Here is an example with an implicit cursor (I had to look up the syntax because I almost always use explicit cursors):
WHERE empno = 1891;
DBMS_OUTPUT.put_line (somevariable.empno || ', ' || somevariable.ename);
The implicit cursor can deal with only with queries that return a single row.
If I recall correctly, implicit cursors require two calls to the database -- one to check to see if only one row will be returned, and one to actually get the row. So I am reluctant to use them because this seems awfully inefficient. But maybe someone knows whether implicit cursors really do have a performance disadvantage over explicit cursors.
Well yes, Cursor Variables using REF TYPES are another way of placing SQL statements inside PL/SQL blocks. Here is an example of a Cursor Variable of a weak REF TYPE (someone please correct me if I am not using the terminology quite right):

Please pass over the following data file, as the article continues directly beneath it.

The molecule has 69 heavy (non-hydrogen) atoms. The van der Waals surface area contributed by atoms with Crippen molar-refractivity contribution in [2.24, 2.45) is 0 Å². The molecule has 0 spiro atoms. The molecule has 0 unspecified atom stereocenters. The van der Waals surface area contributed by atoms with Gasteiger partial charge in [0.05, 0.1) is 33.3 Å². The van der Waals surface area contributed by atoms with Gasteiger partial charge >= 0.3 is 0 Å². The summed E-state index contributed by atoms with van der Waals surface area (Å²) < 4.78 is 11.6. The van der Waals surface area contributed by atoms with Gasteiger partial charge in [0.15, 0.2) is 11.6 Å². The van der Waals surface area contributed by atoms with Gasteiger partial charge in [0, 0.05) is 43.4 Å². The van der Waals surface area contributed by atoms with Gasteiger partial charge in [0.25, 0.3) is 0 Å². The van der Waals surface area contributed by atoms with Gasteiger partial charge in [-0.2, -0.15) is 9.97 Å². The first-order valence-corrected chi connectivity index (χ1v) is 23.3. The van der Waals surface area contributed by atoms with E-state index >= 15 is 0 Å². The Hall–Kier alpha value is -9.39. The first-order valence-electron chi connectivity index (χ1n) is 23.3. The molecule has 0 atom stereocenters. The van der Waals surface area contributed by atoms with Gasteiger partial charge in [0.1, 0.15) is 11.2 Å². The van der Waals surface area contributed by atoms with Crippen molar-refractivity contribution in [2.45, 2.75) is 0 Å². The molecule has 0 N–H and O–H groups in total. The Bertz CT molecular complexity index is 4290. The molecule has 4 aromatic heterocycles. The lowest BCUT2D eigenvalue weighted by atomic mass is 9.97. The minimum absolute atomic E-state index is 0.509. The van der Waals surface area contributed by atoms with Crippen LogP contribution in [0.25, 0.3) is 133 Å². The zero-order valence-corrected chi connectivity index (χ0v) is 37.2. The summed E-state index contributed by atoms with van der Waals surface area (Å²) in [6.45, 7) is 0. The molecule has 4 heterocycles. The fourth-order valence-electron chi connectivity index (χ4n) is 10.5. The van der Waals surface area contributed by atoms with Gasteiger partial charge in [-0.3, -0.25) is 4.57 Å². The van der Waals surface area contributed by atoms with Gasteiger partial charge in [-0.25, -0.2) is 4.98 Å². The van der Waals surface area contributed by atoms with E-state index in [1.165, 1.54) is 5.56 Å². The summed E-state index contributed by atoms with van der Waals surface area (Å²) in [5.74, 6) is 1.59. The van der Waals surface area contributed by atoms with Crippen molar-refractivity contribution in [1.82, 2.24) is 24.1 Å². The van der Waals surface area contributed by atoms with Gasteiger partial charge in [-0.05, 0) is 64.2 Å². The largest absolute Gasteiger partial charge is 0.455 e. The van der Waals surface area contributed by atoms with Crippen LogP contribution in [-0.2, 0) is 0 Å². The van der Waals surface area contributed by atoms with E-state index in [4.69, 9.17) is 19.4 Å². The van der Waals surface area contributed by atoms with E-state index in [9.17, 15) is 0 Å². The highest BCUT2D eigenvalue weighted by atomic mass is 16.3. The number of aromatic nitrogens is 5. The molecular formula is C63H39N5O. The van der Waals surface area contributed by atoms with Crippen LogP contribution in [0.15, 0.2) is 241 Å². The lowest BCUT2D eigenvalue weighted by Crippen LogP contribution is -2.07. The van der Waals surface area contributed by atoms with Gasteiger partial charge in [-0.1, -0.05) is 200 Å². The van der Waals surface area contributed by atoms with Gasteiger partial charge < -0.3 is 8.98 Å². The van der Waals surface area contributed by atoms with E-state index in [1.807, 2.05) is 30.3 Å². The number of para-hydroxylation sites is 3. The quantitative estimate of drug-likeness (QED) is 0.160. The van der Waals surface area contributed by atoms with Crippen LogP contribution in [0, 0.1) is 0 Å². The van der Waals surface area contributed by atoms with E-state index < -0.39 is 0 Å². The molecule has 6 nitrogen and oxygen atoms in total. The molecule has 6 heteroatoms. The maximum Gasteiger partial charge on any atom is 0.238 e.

TYPE emp_curtype IS REF CURSOR;
-- Attach Cursor Variable to one SELECT statement
OPEN emp_cur FOR SELECT * FROM scott.emp;
FETCH emp_cur INTO emp_rec;
-- Attach same Cursor Variable to another SELECT statement
OPEN emp_cur FOR SELECT * FROM scott.dept;
FETCH emp_cur INTO dept_rec;
You can use the weak type to associate the cursor with different SQL statements at different times in your PL/SQL block, as the example above shows. (OPEN emp_cur FOR SELECT . . . ) Is this what you had in mind?
Steven Feuerstein has an extensive discussion of this in Chapter 6 of his book.